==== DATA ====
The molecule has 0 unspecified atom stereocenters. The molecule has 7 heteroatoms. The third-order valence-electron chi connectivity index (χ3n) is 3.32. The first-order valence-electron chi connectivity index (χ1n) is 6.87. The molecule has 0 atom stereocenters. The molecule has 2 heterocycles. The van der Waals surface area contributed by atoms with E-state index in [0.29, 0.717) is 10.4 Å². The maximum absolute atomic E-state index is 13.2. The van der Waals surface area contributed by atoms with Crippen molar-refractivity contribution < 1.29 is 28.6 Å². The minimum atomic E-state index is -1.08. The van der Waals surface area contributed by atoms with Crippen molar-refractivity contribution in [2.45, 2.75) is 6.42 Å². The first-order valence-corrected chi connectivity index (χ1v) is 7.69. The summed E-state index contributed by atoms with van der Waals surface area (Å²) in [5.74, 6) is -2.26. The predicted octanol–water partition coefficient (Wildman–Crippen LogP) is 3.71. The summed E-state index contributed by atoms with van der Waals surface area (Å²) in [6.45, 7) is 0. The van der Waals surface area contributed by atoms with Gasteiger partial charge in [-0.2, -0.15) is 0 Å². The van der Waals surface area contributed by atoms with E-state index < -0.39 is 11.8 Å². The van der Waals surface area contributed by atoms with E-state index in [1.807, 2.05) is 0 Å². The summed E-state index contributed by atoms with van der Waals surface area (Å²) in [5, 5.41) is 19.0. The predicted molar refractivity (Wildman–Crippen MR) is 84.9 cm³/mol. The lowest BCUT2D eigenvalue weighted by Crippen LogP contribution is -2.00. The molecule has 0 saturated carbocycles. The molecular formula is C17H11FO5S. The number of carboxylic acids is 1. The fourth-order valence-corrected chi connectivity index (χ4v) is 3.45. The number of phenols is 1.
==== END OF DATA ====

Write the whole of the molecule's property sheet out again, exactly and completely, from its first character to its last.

The molecule has 0 unspecified atom stereocenters. The molecule has 7 heteroatoms. The third-order valence-electron chi connectivity index (χ3n) is 3.32. The first-order valence-electron chi connectivity index (χ1n) is 6.87. The molecule has 0 atom stereocenters. The molecule has 2 heterocycles. The van der Waals surface area contributed by atoms with E-state index in [0.29, 0.717) is 10.4 Å². The maximum absolute atomic E-state index is 13.2. The van der Waals surface area contributed by atoms with Crippen molar-refractivity contribution < 1.29 is 28.6 Å². The minimum atomic E-state index is -1.08. The van der Waals surface area contributed by atoms with Crippen molar-refractivity contribution in [2.45, 2.75) is 6.42 Å². The first-order valence-corrected chi connectivity index (χ1v) is 7.69. The summed E-state index contributed by atoms with van der Waals surface area (Å²) in [5.74, 6) is -2.26. The predicted octanol–water partition coefficient (Wildman–Crippen LogP) is 3.71. The summed E-state index contributed by atoms with van der Waals surface area (Å²) in [6.45, 7) is 0. The van der Waals surface area contributed by atoms with Gasteiger partial charge in [-0.2, -0.15) is 0 Å². The van der Waals surface area contributed by atoms with E-state index < -0.39 is 11.8 Å². The van der Waals surface area contributed by atoms with E-state index in [1.807, 2.05) is 0 Å². The summed E-state index contributed by atoms with van der Waals surface area (Å²) in [5, 5.41) is 19.0. The predicted molar refractivity (Wildman–Crippen MR) is 84.9 cm³/mol. The lowest BCUT2D eigenvalue weighted by Crippen LogP contribution is -2.00. The molecule has 0 saturated carbocycles. The molecular formula is C17H11FO5S. The number of carboxylic acids is 1. The fourth-order valence-corrected chi connectivity index (χ4v) is 3.45. The number of phenols is 1.